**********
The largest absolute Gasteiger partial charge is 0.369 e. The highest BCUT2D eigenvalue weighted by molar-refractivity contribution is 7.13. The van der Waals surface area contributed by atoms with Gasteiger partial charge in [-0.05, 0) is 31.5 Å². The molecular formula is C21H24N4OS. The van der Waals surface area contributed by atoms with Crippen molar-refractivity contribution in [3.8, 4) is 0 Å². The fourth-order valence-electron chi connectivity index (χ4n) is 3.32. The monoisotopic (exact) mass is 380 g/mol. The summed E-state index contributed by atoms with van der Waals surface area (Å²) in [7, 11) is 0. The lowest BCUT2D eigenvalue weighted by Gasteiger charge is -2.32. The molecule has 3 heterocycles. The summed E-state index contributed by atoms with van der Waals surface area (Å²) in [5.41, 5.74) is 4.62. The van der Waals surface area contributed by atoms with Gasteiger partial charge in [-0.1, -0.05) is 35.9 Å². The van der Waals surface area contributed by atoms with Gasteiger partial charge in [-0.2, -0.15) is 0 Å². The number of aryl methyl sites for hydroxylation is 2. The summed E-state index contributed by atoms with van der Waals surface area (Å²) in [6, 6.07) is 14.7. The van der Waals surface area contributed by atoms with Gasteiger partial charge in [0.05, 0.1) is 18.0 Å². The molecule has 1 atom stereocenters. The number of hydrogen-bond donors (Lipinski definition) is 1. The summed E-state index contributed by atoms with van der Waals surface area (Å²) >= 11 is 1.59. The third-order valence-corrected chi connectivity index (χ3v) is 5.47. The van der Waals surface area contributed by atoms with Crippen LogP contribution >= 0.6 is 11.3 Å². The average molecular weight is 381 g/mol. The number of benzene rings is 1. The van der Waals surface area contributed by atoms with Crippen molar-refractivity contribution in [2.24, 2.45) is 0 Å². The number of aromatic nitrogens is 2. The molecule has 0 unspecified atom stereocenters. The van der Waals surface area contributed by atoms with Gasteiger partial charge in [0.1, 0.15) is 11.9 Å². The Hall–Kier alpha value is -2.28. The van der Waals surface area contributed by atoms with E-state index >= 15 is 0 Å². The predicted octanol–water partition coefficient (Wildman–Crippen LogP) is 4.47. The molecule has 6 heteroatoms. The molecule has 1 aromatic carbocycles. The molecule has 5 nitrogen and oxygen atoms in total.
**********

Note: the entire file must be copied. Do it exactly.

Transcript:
The largest absolute Gasteiger partial charge is 0.369 e. The highest BCUT2D eigenvalue weighted by molar-refractivity contribution is 7.13. The van der Waals surface area contributed by atoms with Gasteiger partial charge in [-0.05, 0) is 31.5 Å². The molecular formula is C21H24N4OS. The van der Waals surface area contributed by atoms with Crippen molar-refractivity contribution in [3.8, 4) is 0 Å². The fourth-order valence-electron chi connectivity index (χ4n) is 3.32. The monoisotopic (exact) mass is 380 g/mol. The summed E-state index contributed by atoms with van der Waals surface area (Å²) in [7, 11) is 0. The lowest BCUT2D eigenvalue weighted by Gasteiger charge is -2.32. The molecule has 3 heterocycles. The summed E-state index contributed by atoms with van der Waals surface area (Å²) in [5.41, 5.74) is 4.62. The van der Waals surface area contributed by atoms with Gasteiger partial charge in [-0.1, -0.05) is 35.9 Å². The van der Waals surface area contributed by atoms with Gasteiger partial charge in [-0.2, -0.15) is 0 Å². The number of aryl methyl sites for hydroxylation is 2. The summed E-state index contributed by atoms with van der Waals surface area (Å²) in [6, 6.07) is 14.7. The van der Waals surface area contributed by atoms with Gasteiger partial charge in [0.05, 0.1) is 18.0 Å². The molecule has 1 atom stereocenters. The number of hydrogen-bond donors (Lipinski definition) is 1. The summed E-state index contributed by atoms with van der Waals surface area (Å²) >= 11 is 1.59. The third-order valence-corrected chi connectivity index (χ3v) is 5.47. The van der Waals surface area contributed by atoms with Crippen LogP contribution >= 0.6 is 11.3 Å². The average molecular weight is 381 g/mol. The number of benzene rings is 1. The van der Waals surface area contributed by atoms with Crippen molar-refractivity contribution in [2.24, 2.45) is 0 Å². The number of aromatic nitrogens is 2. The molecule has 0 unspecified atom stereocenters. The van der Waals surface area contributed by atoms with Gasteiger partial charge in [0.1, 0.15) is 11.9 Å². The Hall–Kier alpha value is -2.28. The van der Waals surface area contributed by atoms with E-state index >= 15 is 0 Å². The predicted octanol–water partition coefficient (Wildman–Crippen LogP) is 4.47. The molecule has 6 heteroatoms. The molecule has 1 aromatic carbocycles. The molecule has 5 nitrogen and oxygen atoms in total.